Whoever said public speaking is only for politicians and leaders? In the World of Work, acquiring the art of public speaking is just as important a skill. Be it a farewell speech, an award acceptance speech or speaking at a board meeting or an international conference. In all these areas, your public speaking skills will be put to test. If that scares you to death, well you are not alone. Fear of public speaking is a widespread phenomenon – the average person ranks it even above fear of death. There is even a word for it – Glossophobia or speech anxiety is the fear of public speaking or of speaking in general. But let’s be more positive, public speaking is a skill that can be easily acquired through following some tried and tested techniques and avoiding some common pitfalls. If an audience is there to listen to you, you owe it to them to be well prepared in what you have to say and it is your responsibility to keep them interested and have their attention. We have put together these five tips on public speaking that will help any beginner to be a fearless speaker:
1. Tips on Public Speaking – Make Eye Contact
Making eye contact is the first and foremost step to be able to speak confidently in public. Avoiding eye contact will have your audience drift away and leave them uninterested. It also reflects nervousness on your behalf. Making eye contact with your audience is a sure way to make them feel involved and adds to your confidence when you are able to see that your audience is truly interested in what you have to say.
2. Tips on Public Speaking – Avoid Fillers
Make a conscious effort to avoid using syllables and words like “umm”, “like”, “basically”, “actually” which you use to help complete your sentences. They take away from the gravity of what you want to articulate and speak of your unpreparedness in addressing the public. Instead use silence and pauses. Rather than lose the listeners, a well-placed pause can give your audience a chance to process what you’ve already said and get them hooked on what you’ll say next.
3. Tips on Public Speaking – Carry a Memo of what you want to say
Make a small card with some of the main pointers of your speech so that you do not miss out on the important things you have to say. Use the card only for prompting yourself and at all cost avoiding “reading” out. Keep the memo handy only for the purpose of reference, all the while maintaining eye contact and interacting with your audience.
4. Tips on Public Speaking – Emphasize on both What you say, as well as How you say it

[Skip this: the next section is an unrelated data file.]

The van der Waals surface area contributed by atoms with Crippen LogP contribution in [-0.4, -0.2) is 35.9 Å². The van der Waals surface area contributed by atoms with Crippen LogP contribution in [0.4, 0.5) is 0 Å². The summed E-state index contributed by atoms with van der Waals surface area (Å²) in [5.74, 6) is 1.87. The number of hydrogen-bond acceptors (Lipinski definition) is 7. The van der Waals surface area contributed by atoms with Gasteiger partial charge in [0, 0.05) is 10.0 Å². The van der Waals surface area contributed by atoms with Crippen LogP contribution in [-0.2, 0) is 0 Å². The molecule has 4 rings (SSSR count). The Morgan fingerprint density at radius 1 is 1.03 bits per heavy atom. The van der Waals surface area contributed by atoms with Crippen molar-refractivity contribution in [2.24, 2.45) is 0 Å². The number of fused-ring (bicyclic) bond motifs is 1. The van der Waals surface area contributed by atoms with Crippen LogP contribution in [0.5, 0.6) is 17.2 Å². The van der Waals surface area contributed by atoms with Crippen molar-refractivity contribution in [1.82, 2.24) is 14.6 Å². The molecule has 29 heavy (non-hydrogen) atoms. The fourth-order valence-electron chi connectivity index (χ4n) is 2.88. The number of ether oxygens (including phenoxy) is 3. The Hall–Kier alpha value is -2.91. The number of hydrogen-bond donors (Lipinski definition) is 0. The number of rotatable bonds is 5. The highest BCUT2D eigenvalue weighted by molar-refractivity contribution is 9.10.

A lot of people take pride in saying it matters little what you have to say, as long as you focus on how you are saying it. On the contrary, we would say that both are equally important – the content of your speech as well as your delivery of the same. The best way to sound like you know what you are talking about is to know what you are talking about :). And if you are unsure about the content and just HAVE to speak, then check out these tips from lifehacker on How to Sound Like You Know What You’re Talking About (Even When You Don’t).
5. Tips on Public Speaking – Mind your Body Language
Very often, in order to compensate the confidence missing in our speech, we put that forcefulness into exaggerated body language. It could be actions like excessive movement of limbs to try and get across our point. Actions like fiddling with one’s hair, clothes, or accessories in an absent-minded fashion are signs of nervousness. None of us do this on purpose, it is at a subconscious level. However, recognizing it and trying to rectify the same will help you evolve into an articulate and confident speaker.
Be precise and structured when you stand up to speak. Understand that you have only a few minutes to put across your point, and you have to do so effectively. It is absolutely acceptable if you make mistakes while speaking, but do not let tiny glitches prevent you from completing what you have to say. Before your big day, practice in front of a mirror or a friend, record your speech and play it back to yourself and work on it till you are happy with the results. We all start somewhere, and we all learn with experience. So the next time you are asked to make a speech, don’t duck under the table – stand up and rock the speech!